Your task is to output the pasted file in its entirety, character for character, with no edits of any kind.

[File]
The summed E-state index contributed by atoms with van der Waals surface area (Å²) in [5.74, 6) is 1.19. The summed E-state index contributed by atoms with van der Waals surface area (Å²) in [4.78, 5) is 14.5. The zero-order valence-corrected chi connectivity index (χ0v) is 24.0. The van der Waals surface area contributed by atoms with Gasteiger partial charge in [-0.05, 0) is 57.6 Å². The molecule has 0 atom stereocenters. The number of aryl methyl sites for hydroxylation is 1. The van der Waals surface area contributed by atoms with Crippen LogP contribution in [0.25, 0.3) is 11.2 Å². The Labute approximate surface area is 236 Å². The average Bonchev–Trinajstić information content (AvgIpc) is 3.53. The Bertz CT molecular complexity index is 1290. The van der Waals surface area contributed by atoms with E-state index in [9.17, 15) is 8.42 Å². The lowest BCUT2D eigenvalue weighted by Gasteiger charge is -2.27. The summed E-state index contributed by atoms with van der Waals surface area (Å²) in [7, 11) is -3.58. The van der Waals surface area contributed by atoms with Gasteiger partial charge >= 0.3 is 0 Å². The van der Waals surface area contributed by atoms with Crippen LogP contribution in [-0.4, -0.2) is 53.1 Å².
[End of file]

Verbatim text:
The summed E-state index contributed by atoms with van der Waals surface area (Å²) in [5.74, 6) is 1.19. The summed E-state index contributed by atoms with van der Waals surface area (Å²) in [4.78, 5) is 14.5. The zero-order valence-corrected chi connectivity index (χ0v) is 24.0. The van der Waals surface area contributed by atoms with Gasteiger partial charge in [-0.05, 0) is 57.6 Å². The molecule has 0 atom stereocenters. The number of aryl methyl sites for hydroxylation is 1. The van der Waals surface area contributed by atoms with Crippen LogP contribution in [0.25, 0.3) is 11.2 Å². The Labute approximate surface area is 236 Å². The average Bonchev–Trinajstić information content (AvgIpc) is 3.53. The Bertz CT molecular complexity index is 1290. The van der Waals surface area contributed by atoms with E-state index in [9.17, 15) is 8.42 Å². The lowest BCUT2D eigenvalue weighted by Gasteiger charge is -2.27. The summed E-state index contributed by atoms with van der Waals surface area (Å²) in [7, 11) is -3.58. The van der Waals surface area contributed by atoms with Gasteiger partial charge >= 0.3 is 0 Å². The van der Waals surface area contributed by atoms with Crippen LogP contribution in [-0.4, -0.2) is 53.1 Å².